February 15, 2019 7:45 pm
Updated: February 15, 2019 8:53 pm

Province seeks solutions for proposed Trespass Act changes

Saskatchewan's trespass laws have hunters worried about accessing land. The province believes there's a solution, but don't know what ti looks like. Cami Kepke reports.

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Proposed changes to Saskatchewan’s Trespass Act has garnered mixed reaction since it was announced in fall of 2018.

The new legislation would require people to get permission from land owners before they go on private property.

Under current regulations, it’s the land owner’s responsibility to fence, post land, or have “no trespassing” signs.

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“We’re just reversing that onus to say that regardless of whether a land owner posts their land that the hunter, the person that’s wanting to access the land, it’s their obligation to go out and make sure they have consent of the landowner before they’re on the land,” Environment Minister Dustin Duncan said.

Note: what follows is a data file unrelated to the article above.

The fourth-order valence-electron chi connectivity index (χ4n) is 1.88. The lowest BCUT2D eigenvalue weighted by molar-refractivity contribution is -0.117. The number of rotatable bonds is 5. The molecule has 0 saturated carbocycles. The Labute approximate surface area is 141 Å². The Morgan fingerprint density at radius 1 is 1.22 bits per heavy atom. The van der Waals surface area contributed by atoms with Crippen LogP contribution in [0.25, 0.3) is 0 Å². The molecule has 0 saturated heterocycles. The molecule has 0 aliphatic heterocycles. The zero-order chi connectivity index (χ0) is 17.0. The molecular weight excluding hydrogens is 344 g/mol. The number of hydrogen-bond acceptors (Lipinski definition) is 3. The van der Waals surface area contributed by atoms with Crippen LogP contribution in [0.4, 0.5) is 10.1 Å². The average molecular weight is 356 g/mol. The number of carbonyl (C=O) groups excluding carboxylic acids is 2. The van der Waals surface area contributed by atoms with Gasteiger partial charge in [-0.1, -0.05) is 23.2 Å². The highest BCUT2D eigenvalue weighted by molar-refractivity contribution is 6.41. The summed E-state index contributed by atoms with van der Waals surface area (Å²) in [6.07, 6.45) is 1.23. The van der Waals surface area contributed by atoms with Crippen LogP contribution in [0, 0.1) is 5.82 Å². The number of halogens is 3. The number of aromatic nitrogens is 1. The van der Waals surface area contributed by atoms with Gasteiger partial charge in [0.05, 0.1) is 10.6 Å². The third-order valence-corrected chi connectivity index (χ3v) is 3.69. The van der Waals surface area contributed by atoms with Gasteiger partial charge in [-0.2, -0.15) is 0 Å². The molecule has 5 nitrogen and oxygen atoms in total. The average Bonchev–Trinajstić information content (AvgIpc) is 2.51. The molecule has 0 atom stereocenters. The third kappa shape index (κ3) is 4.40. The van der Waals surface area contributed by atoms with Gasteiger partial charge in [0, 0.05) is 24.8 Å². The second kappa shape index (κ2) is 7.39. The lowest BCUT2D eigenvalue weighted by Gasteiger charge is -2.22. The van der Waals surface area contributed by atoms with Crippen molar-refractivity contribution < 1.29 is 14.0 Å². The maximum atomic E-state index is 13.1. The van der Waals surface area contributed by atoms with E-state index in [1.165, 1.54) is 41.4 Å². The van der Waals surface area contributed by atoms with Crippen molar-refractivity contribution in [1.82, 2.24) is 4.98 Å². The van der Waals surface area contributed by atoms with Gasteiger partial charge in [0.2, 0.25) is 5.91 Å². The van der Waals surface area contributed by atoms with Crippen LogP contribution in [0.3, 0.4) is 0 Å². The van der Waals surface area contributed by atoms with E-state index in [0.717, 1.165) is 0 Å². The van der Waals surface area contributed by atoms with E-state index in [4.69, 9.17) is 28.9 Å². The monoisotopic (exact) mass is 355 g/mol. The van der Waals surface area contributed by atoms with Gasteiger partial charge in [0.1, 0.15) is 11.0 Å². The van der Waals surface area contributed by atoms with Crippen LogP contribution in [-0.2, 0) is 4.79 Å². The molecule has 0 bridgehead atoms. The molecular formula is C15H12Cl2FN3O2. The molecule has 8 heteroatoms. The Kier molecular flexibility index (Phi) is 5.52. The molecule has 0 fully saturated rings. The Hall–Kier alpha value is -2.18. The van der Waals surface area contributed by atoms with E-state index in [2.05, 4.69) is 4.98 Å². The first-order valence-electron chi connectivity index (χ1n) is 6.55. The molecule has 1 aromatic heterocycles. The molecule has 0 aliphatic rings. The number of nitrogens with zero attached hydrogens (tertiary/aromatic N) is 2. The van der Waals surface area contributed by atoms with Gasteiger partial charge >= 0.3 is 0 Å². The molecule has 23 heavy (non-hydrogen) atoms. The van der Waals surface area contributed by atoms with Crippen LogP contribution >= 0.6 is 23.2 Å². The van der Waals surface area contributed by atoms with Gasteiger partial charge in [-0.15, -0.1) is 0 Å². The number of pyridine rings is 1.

READ MORE: Sask. government wants prior consent to access rural land in Trespass Act changes

“We’ve heard from a number that have said they’re going to hang up their guns now,” Saskatchewan Wildlife Federation (SWF) executive director Darrell Crabbe said.

‘It’s really difficult right now to find the contact for landowners. That’s getting increasingly difficult because of the decrease in the number of land lines. Everyone’s gone to a cell phone so you can’t look up anyone’s name.”

The province believes a solution is out there – it just doesn’t know what it looks like yet.

“We think there must be some kind of applicable technology solution to help that out,”Duncan explained.

Duncan acknowledged the tensions as he addressed the crowd at the second day of the 90th SWF convention in Moose Jaw, Friday.

He said Innovation Saskatchewan will announce a public challenge to find a strategy in the coming weeks.

READ MORE: Sask. government finds majority support prior consent in trespass survey

“We’ve done this on rural crime in the past and what it really looks at is; ‘Here’s the issue that we have. Try to find a platform or a technology solution – whether it be web based or app based,” Duncan explained.

The person with the winning submission will get $10,000 and a six-week residency within the ministry to help develop the platform.

The legislation itself will remain on hold until it goes before assembly in the spring.

In the meantime, groups like the SWF and Saskatchewan Association of Rural Municipalities hope they will have further chances to give input.

 

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